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BoraTas

Junior Member
Registered Member
There is nothing stopping you from building a large conventional submarine, but that statement ignores the fundamental trade-off you face when you have a limited amount of horsepower to work with. A nuclear reactor gives you a far more powerful and sustained propulsion, so the nuclear submarine is better placed to be built larger, and still not sacrifice too much in other areas. You can conceivably make a conventional submarine very large, but probably can't stay submerged for very long (or it will run out of power), and can't move very fast. There is a trade-off to be made between size and other functions for the same average level of horsepower, and my point is that the nuclear sub is much better suited to make that trade-off.

There is a good reason why most nuclear submarines are built to be quite large compared to diesel subs, and, as I said, my observations are general. I don't understand why you are bringing up Russian seismic survey subs, and extremely small outlier nuclear subs, as counters to my general statements about naval submarines. They seem irrelevant to be honest.

Because the nuclear sub can make the trade-off between size and firepower very easily, it can carry a large load of weapons, including 8 or more VLS cells for 32+ cruise missiles. A conventional sub can absolutely do the same, but it has to sacrifice a lot to do so, and that is why the conventional subs are generally not designed that way. Your point about hotel load is obviosly correct, and again this illustrates what you can do with the sustained power output from a nuclear reactor.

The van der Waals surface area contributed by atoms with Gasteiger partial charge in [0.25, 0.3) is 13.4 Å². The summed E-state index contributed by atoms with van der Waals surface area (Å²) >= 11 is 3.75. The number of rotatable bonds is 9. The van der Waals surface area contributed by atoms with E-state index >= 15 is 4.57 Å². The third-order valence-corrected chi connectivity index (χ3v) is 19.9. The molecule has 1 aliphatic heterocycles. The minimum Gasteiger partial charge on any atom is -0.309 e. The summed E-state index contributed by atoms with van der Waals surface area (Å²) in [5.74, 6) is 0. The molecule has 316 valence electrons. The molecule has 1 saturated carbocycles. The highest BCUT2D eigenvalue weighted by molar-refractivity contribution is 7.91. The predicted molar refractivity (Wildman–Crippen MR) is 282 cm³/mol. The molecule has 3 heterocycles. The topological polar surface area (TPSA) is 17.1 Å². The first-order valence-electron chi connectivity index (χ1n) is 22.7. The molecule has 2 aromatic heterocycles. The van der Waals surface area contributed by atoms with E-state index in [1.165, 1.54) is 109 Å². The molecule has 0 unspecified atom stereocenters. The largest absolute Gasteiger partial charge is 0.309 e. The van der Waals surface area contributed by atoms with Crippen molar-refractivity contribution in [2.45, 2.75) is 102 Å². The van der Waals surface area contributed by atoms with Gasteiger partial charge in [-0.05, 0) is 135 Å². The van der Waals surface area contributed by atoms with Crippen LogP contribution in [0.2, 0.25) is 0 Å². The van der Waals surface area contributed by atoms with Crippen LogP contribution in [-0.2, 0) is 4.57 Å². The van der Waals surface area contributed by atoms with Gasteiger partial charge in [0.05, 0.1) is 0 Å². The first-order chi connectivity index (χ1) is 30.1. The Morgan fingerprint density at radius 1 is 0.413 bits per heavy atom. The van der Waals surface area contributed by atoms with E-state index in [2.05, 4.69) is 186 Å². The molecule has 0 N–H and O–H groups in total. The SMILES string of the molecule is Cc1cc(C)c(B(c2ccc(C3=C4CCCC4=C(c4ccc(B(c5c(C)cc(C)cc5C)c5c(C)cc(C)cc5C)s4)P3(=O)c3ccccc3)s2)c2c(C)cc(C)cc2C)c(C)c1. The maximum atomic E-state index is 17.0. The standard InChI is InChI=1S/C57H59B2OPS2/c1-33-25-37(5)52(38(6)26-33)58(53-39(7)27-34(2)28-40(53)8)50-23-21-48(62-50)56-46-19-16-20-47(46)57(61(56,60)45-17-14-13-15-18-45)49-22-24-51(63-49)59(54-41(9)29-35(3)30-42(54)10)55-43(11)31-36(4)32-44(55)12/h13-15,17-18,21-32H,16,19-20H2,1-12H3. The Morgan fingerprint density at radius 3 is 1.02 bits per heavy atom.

You can also put nuclear ballistic missiles on a conventional sub if you want to, for nuclear deterrence purposes, and use that as an example to nit pick at the claim that nuclear subs are better suited for strategic deterrence. There's nothing stopping you, and the North Koreans have done exactly that with the Sinpo class. But that is honestly a bad argument.

Likewise, an implicit point of mine that you have missed is that having greater horsepower in fact allow you to construct the submarine in a way that allows for a deeper dive, with the nuclear submarine again being favoured. The Soviet Sierra II class SSN is built out of titanium, and the Yasen M class is also rumoured to be built of titanium (nobody knows for sure), which not only reduces their magnetic signature, but also allows for a deeper dive depth. If you want to build a conventional submarine to withstand a greater depth, that is totally your choice, but you will be facing much greater constraints and sacrifices to be made.

On AIP - I am adding AIP into the comparison only to make the comparison more balanced, because I am comparing a modern design feature to other modern designs. I just don't want people to zero in on a conventional sub without AIP, and use it to overstate the advantages of a nuclear sub. I am not talking about the cutting edge designs, but I can certainly tell these to you. There are subs without AIP that can actually submerge for longer, given the same power consumption from hotel load and speed. This includes the Japanese Taigei class with lithium ion batteries, that are so good that they have decided to ditch the AIP altogether. Again, adding AIP into the comparison is only to make the comparison more balanced.

I feel you have picked away at certain general claims (e.g. nuclear submarines are larger and can carry more weapons) while ignoring the fundamental reasons why this is true for most cases (nuclear subs have more sustained horsepower than conventional subs, so can afford to be large). My claims are not always true, but there are enough incentives related to engineering and physics that they hold true most of the time. So I will stand by all my statements.